# Logical Entailment Relation

(Redirected from Logical Consequence)

A Logical Entailment Relation is a Logic Relation between two Logic Statements (A, B) that holds iff in every model in which A holds B is also true.

**AKA:**⇒, Logical Consequence.**Context:**- It can be expressed as:
`A ⇒ B`

, or`A |= B`

- It can be detected by an Entailment Decision Task.

- It can be expressed as:
**Example(s):**- [math]A ⇒ B[/math].

**Counter-Example(s):**- a Logical Implication Relation, such as [math]A[/math] → [math]B[/math].

**See:**Propositional Logic System, Knowledge Representation System

## References

- (Wikipedia, 2009) ⇒ http://en.wikipedia.org/wiki/Logical_consequence
- Logical consequence is a fundamental concept in logic. It is the relation that holds between a set of sentences (or propositions) and a sentence (proposition) when the former "entails" the latter. For example, 'Kermit is green' is said to be a logical consequence of 'All frogs are green' and 'Kermit is a frog', because it would be "self-contradictory" to affirm the latter and deny the former. Logical consequence is the relationship between the premises and the conclusion of a valid argument. These explanations and definitions tend to be circular; the provision of a satisfactory account of logical consequence and entailment is an important topic of philosophy of logic.
- The truth of the above consequence depends on both the truth of the antecedents and the relationship of logical consequence between the antecedents and the consequence. The consequence might NOT be true if not all frogs were green. Logical consequences or inferences by deductive reasoning are a major aspect of epistemology that communicates to the general public hypotheses about causality of risk factors.
- A formally specified logical consequence relation may be characterized model-theoretically or proof-theoretically (or both).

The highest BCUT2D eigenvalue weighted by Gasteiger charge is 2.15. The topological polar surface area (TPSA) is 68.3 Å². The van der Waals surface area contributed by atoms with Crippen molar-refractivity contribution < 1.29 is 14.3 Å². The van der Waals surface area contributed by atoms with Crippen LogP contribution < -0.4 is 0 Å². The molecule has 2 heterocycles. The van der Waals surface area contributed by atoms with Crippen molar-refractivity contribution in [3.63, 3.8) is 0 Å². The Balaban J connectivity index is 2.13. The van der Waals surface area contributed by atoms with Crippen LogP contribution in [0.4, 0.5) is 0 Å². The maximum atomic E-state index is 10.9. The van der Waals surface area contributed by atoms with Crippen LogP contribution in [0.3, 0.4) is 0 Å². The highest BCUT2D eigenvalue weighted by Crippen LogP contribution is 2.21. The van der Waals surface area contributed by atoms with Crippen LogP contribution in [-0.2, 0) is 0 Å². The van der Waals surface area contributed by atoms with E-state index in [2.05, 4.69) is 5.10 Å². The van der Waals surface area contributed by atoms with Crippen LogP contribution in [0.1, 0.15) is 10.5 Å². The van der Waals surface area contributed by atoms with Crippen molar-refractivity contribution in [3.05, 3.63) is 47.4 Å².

- Logical consequence can also be expressed as a function from sets of sentences to sets of sentences (Tarski's preferred formulation), or as a relation between two sets of sentences (multiple-conclusion logic).
- ...
- A formula A is a syntactic consequence within some formal system FS of a set Г of formulas iff there is a formal proof in formal system FS of A from the set Г.
- Г |-
_{FS}A

- Г |-
- Syntactic consequence does not depend on any interpretation of the formal system. [1]
- A formula A is a semantic consequence of a set of statements Г
- Г ⇒ A,

- if and only if no interpretation \mathcal{I} makes all members of Г true and A false. [2]

- (Wikipedia, 2009) ⇒ http://en.wikipedia.org/wiki/Entailment
- In logic and mathematics, entailment or logical implication is a logical relation that holds between a set T of propositions and a proposition B when every model (or interpretation or valuation) of T is also a model of B. In symbols,
- 1. T |= B
- 2. T ⇒ B
- 3. T \therefore B

- which may be read "T implies B", "T entails B", or "B is a (logical) consequence of T". In such an implication, T is called the antecedent, while B is called the consequent.
- In other words, (1) holds when the class of models of T is a subset of the class of models of B. Without using the language of models, (1) states that the material conditional formed from the conjunction of all the elements of T and B (i.e. the corresponding conditional) is valid. That is, it is valid that
- (A
_{1}\land … \land A_{1}) → B,

- (A
- where the Ai are the elements of T. (If T has infinite cardinality then, provided the language of T has the compactness property, some finite subset of T implies B.) The statement in terms of the material conditional holds only in logics that have the semantic equivalent of the deduction theorem (and, as noted earlier, if T is infinite, then the compactness property is also required if the language disallows conjunctions over infinite sets of formulas). Thus, the original statement in terms of models is more general. The weaker truth function material implication, denoted by '→', should not be confused with the stronger logical implication.

- In logic and mathematics, entailment or logical implication is a logical relation that holds between a set T of propositions and a proposition B when every model (or interpretation or valuation) of T is also a model of B. In symbols,

### 2005

- (Goldrei, 2005) ⇒ Derek Goldrei. (2005). “Propositional and Predicate Calculus: A Model of Argument." Springer.
- We are about to describe a formal proof system and say what is meant by a formal derivation of a formula. Our aim is that the formal system should match logical consequence. For a set Γ of formulas and a formula
*ϕ*, we write Γ |=*ϕ*to express that*ϕ*is a logical consequence of Γ. We can record Γ as a set of assumptions from which*ϕ*follows. We shall use the similar notaion Γ |-*ϕ*to express that there is a formal derivation of*ϕ*from Γ.

- We are about to describe a formal proof system and say what is meant by a formal derivation of a formula. Our aim is that the formal system should match logical consequence. For a set Γ of formulas and a formula